Steve Inskeep could probably explain what's happening in Iraq, in which case I'd totally get wet.

The amazing thing about NPR personalities is how close you can feel to them without ever knowing what they look like. Even authors, with their glossy black-and-white photos on the cover flap, aren't allowed such anonymity. Lately, there have been a lot of pictures of Ira Glass — banner ads and commercials for This American Life's new television show — and this has been agonizing for me. It punctures all the daydreams I've been spinning: Ira looks too skinny, for one thing, and I hate to say this, but also too old. In my daydreams he's still a chubby, nerdy twentysomething. My fantasy, however faceless, has no room for gray hairs. (Not that I mind a few, in general.)

Let's take Steve Inskeep, for instance. He has a different sonic appeal than Ira's hipster nerdiness; his baritone is more anchor chic. He's the kind of guy who might buy me a few martinis, loosen his tie over some tapas, and get a throbbing boner for Mozart's concertos. This has its own sordid appeal; he could probably explain what's happening in Iraq, in which case I'd totally get wet. I like to envision an erotic evening in which he merely pronounces the names of Al-Qaeda operatives as if it were some kind of Salome striptease — Abu Masab Al-Zarqawi, Saif al-Adel, Abu Mohammed al-Masri. By the time he got to the third "Abu," I'd be ready to jump across the table and rip off his sensible button-down.



Commentarium (29 Comments)

Mar 23 07 - 12:09pm

Fantastic, and creepily true.

Mar 24 07 - 12:45am

good to keep you company and maintain the allusion.

yes we can pronounce those far-away names and places, work the voice, collect the sounds and induce people to spill their vices and wants. all to carry you to a place and bring you back home. after deadline and when we're off air, alas, your real thrill rather than meeting us in person, perhaps would be playing with our battered re-50 ball mike or sleak sennheiser.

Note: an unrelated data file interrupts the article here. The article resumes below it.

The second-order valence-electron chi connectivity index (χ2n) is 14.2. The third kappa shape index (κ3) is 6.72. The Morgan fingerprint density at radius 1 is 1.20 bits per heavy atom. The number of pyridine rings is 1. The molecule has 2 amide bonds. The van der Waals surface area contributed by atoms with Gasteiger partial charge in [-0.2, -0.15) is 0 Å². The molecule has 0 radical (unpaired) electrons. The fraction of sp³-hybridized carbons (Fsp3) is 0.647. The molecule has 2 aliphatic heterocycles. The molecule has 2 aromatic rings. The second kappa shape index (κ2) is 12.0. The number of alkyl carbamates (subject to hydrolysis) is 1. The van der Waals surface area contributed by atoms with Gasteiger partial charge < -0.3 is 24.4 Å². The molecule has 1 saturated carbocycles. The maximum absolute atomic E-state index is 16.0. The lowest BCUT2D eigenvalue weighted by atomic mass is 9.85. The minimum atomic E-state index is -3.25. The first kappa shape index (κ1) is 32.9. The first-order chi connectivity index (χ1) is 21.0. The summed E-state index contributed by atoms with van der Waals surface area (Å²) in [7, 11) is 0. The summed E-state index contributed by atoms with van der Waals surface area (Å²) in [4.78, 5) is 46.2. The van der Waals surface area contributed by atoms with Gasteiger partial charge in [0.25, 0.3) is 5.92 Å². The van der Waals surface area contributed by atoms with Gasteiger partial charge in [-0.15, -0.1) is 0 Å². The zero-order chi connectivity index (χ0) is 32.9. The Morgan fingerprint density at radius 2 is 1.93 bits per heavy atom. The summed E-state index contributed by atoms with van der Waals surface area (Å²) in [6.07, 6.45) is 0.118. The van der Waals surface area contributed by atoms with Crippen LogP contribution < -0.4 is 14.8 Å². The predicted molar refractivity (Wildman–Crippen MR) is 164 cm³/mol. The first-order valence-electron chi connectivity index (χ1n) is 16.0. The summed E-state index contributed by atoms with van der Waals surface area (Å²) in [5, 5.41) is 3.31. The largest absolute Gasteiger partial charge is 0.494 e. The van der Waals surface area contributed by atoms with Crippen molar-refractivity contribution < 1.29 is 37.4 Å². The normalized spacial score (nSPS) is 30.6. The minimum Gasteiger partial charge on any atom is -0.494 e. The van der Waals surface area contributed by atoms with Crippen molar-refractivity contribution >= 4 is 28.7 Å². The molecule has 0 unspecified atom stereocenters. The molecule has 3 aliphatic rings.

having woken many from a dream. ~ an on-air veteran.

Mar 23 07 - 1:58pm

I wholeheartedly identify with your sentiment. Great articulation of it! I am so enamoured of TAL that my personals handle has been ThisAmericanLife and my headline "Sarah Vowell seeks Ira Glass" since 2001.

Mar 23 07 - 3:21pm

So it's not just me!

All this time I thought it a little weird that my secret celebrity crush was on Weekend Edition's Scott Simon.

Mar 23 07 - 4:01pm

I LOVE this. I've had a crush on Terry Gross for years.

Mar 23 07 - 7:03pm

You managed to invoke the sexiness of Michele Norris, Terry Gross, and Amanda Palmer (just mentioning her name invokes her sexiness, in my mind) all in one Nerve article. Nerve + NPR was enough to get me to read the piece. Nerve + NPR + the Dresden Dolls made my fucking week.

Thank you.

PS: This totally makes up for Scanner dropping the ball on Nathan Fillion.

Mar 24 07 - 1:42am

great piece! voice is really the most underrated sexual element.

Mar 24 07 - 9:52am

I thought I was the only one derailed by Ira's mention of his WIFE! Why did I think Terry came out in a Mother Jones interview????

Mar 24 07 - 11:11pm

who is this woman that wrote this?
i love her writing.

Mar 25 07 - 11:02pm

Hepola tapped into my skull and managed to enunciate what was only a vague idea before. Wonderful.

Mar 26 07 - 11:59am

Renee Montagne is pretty good but Melissa Block really does it for me. :)

Mar 26 07 - 2:07pm

I shreik a little happy noise when I hear Roy Blount Jr. and P.J. O'Rourke's names called as panalists on Wait Wait! Man NPR gets my motor running.

Mar 26 07 - 3:36pm

I love Ira. Also: Starlee Kine.

Mar 26 07 - 5:03pm

Heh.. My first thought when I heard Ira mention his wife was, "What? He's straight?"

Also, I'd like to nominate StarDate's Sandy Wood for bringing more sex appeal to background gamma radiation than any human being should be capable of.

Mar 26 07 - 6:52pm

I totally get what you're talking about -- although I find the photos of the real Ira Glass very appealing. But perhaps I am older than you. I think you mean "Neil Conan," however, although I may be spelling it wrong, too.

Mar 26 07 - 11:50pm

This entire article is so right and true! I love Ira Glass and Peter Sagal! I've been avoiding their pictures, too. Great story!